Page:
Asthma is a chronic disease of the tubes that carry air to the lungs. These airways become narrow and their linings become swollen, irritated, and inflamed. The degree and severity of airway inflammation varies over time and can lead to symptoms such as coughing, wheezing, and shortness of breath. Anyone can have asthma, including infants and adolescents, however, the tendency to develop asthma is often inherited.
Many kids with asthma can breathe normally for weeks or months between flare-ups. When flare-ups do occur, they often seem to happen without warning. Actually, an asthma flare-up usually develops over time, involving a complicated process of increasing air way obstruction.

All children with asthma have airways that are inflamed, which means that they swell and produce thick mucus. In addition, their airways are also overly sensitive, or hyperactive, to certain asthma triggers. When exposed to these triggers, the muscles surrounding the airways tend to tighten, which makes the already clogged airways even narrower. Things that trigger flare-ups differ from person to person. Some common triggers are exercise, allergies, viral infections, and smoke.

Symptoms can be mild or very disruptive, can occur sporadically or daily, and can be different for each child with asthma. Often there is a family history of asthma, but a childs symptoms may be different from an adult.

Common symptoms include:

  • Coughing
  • Whistling or wheezing sound when breathing out
  • Shortness of breath
  • Chest congestion or tightness
  • Trouble sleeping due to cough or wheeze
  • Cough or wheeze that gets worse with a cold
  • Shortness of breath with exercise or playing

So an asthma flare-up is caused by three important changes in the airways:
swelling of the lining of the airways excess mucus that results in congestion and mucus "plugs" that get caught in the narrowed airways bronco-constriction, which refers to the tightening of the muscles surrounding the airways. Together, the swelling, excess mucus, and bronco-constriction narrow the airways and make it difficult to move air through (like breathing through a straw). During an asthma flare-up, kids may experience coughing, wheezing (a breezy whistling sound in the chest when breathing), chest tightness, increased heart rate, sweating, and shortness of breath.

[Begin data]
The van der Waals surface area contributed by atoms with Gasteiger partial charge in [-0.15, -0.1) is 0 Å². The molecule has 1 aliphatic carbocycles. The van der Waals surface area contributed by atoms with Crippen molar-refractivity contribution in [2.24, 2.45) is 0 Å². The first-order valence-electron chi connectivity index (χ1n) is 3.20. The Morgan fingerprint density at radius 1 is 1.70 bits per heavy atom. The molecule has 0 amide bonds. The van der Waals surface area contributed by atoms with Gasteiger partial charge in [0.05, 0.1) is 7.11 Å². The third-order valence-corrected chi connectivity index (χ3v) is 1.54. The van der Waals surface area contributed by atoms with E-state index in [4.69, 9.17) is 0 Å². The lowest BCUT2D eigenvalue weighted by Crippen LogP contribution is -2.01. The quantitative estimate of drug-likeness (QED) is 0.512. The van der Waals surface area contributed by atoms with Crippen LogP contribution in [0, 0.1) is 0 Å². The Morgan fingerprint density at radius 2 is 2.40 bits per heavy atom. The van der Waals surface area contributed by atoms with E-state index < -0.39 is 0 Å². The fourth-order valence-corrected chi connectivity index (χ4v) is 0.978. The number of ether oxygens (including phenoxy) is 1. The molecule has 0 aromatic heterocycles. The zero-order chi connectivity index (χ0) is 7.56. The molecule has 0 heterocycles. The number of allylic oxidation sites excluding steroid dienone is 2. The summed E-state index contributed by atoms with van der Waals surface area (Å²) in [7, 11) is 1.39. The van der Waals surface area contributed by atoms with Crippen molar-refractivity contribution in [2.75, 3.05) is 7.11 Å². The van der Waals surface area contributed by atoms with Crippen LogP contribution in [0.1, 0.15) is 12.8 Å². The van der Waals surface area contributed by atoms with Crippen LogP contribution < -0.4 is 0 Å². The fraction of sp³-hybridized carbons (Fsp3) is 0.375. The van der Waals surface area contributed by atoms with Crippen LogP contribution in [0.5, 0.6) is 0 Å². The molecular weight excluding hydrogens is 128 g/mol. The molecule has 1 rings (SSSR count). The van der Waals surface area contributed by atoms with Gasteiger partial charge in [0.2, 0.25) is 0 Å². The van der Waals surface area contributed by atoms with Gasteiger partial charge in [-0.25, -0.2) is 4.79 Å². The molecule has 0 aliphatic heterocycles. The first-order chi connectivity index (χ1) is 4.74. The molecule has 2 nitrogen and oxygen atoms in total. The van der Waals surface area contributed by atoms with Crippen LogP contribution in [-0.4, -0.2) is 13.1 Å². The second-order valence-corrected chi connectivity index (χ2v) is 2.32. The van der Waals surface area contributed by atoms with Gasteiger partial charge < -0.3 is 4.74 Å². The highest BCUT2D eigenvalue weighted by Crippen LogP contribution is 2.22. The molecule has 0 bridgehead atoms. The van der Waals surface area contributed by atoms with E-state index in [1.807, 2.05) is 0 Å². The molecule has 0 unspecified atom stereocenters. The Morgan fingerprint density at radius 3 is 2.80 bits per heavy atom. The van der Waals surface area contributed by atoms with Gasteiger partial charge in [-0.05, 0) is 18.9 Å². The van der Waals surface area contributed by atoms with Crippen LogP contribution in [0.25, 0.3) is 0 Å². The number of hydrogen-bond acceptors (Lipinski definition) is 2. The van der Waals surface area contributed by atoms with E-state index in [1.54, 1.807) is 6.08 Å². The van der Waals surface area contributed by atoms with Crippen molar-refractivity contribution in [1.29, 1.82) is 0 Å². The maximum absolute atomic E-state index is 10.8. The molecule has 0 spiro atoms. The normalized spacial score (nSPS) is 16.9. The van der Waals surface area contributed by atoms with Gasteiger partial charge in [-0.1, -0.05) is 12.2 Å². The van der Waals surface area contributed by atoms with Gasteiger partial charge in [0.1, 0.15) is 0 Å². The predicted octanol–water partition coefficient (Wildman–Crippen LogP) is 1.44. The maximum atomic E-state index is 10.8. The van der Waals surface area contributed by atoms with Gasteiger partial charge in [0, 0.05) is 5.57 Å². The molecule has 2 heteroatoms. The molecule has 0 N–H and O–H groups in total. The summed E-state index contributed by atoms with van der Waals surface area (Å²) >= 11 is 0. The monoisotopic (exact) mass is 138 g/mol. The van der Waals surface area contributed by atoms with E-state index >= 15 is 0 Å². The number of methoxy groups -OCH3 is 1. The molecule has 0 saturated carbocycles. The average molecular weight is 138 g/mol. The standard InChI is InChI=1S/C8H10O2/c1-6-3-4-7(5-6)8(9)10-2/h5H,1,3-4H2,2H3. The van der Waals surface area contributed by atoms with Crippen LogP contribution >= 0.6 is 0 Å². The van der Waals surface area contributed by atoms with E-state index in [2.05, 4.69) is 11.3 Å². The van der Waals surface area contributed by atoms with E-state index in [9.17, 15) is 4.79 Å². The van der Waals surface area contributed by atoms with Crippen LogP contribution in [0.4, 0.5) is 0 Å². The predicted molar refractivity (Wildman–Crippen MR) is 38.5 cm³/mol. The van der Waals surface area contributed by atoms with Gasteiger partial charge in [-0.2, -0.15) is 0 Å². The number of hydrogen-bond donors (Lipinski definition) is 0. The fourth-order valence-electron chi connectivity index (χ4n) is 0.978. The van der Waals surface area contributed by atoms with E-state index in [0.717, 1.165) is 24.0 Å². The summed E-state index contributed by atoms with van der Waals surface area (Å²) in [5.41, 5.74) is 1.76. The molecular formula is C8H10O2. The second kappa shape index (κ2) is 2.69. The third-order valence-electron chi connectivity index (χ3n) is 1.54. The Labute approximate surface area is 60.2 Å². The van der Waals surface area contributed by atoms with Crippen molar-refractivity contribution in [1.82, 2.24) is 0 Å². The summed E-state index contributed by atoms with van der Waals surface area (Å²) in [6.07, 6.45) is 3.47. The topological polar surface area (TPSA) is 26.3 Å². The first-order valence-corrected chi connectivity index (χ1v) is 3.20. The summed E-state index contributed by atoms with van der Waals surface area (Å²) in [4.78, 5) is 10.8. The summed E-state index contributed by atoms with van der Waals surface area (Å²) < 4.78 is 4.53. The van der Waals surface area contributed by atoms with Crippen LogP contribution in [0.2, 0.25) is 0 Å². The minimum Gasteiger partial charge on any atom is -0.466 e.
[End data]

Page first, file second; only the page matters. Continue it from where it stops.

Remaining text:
Diagnosing asthma can be tricky and time-consuming because kids with asthma can have very different patterns of symptoms. For example, some kids cough constantly at night but seem fine during the day, while others seem to get frequent chest colds that don't go away. It's not uncommon for kids to have symptoms like these for months before being seen by a doctor.

When considering a diagnosis of asthma, it may be necessary to rule out other possible causes of a child's symptoms. We may ask questions about the family's asthma and allergy history, perform a physical exam, and possibly order labs.

During this process, parents should provide the Pediatrician with detailed information, such as: symptoms: how severe they are, when and where they occur, how frequently they occur, how long they last, and how they go away allergies: the child's and the family's allergy history, illnesses: how often the child gets colds, how severe they are, and how long they last triggers: exposure to allergens and things in the air that can irritate the airways, recent life changes or stressful events, or other things that seem to lead to a flare-up.

This information helps the doctor understand the pattern of symptoms, which can help determine what type of asthma the child has and how best to treat it.

To confirm the diagnosis of asthma, a breathing test may be performed using a spirometer, a machine that analyzes airflow through the airways. A spirometer can also be used to see if the child's breathing problems can be helped with medication, a primary characteristic of asthma. The doctor may take a spirometer reading, give the child an inhaled medication that opens the airways, and then take another reading to see if breathing improves with medication. If medication reverses airway narrowing significantly, as indicated by improved airflow, then there's a strong possibility that the child has asthma.

If your child is diagnosed with asthma, it's important to learnhow manager asthma. Educate yourselfabout asthma and learn to identify and eliminate triggers.
Help your child keep an asthma diary, develop and follow an asthma action plan, and take medications as prescribed. In addition, a peak flow meter a hand-held tool that measures breathing ability can be used at home. When peak flow readings drop, it's a sign of increasing airway inflammation.

If you think your child may have some of the symptoms of asthma make an appointment. Early diagnosis will help control acute symptoms and a care plan will be developed to control flare-ups. If your child has been diagnosed follow your instructed care plan. Start the prescribed medication at the first sign of symptoms. You may have been instructed to also begin a steroid or have a nebulizer at home to begin treatments. If you are giving medications and your child is continuing to have symptoms make an appointment to be seen as soon as possible.

Common Triggers of Asthma

  • Respiratory infections and colds
  • General irritants- smoke, scented sprays, incense, fresheners, paint fumes, air pollution, etc.
  • Allergens- dust, animal dander, pollens, mold, mildew, etc.
  • Strenuous exercise running, playing, exercise
  • Other- stress, emotions

Ways to avoid triggers

  • Avoid exposure to colds and infections. Use good hand washing hygiene
  • Avoid smoke
  • Keep living area free of triggers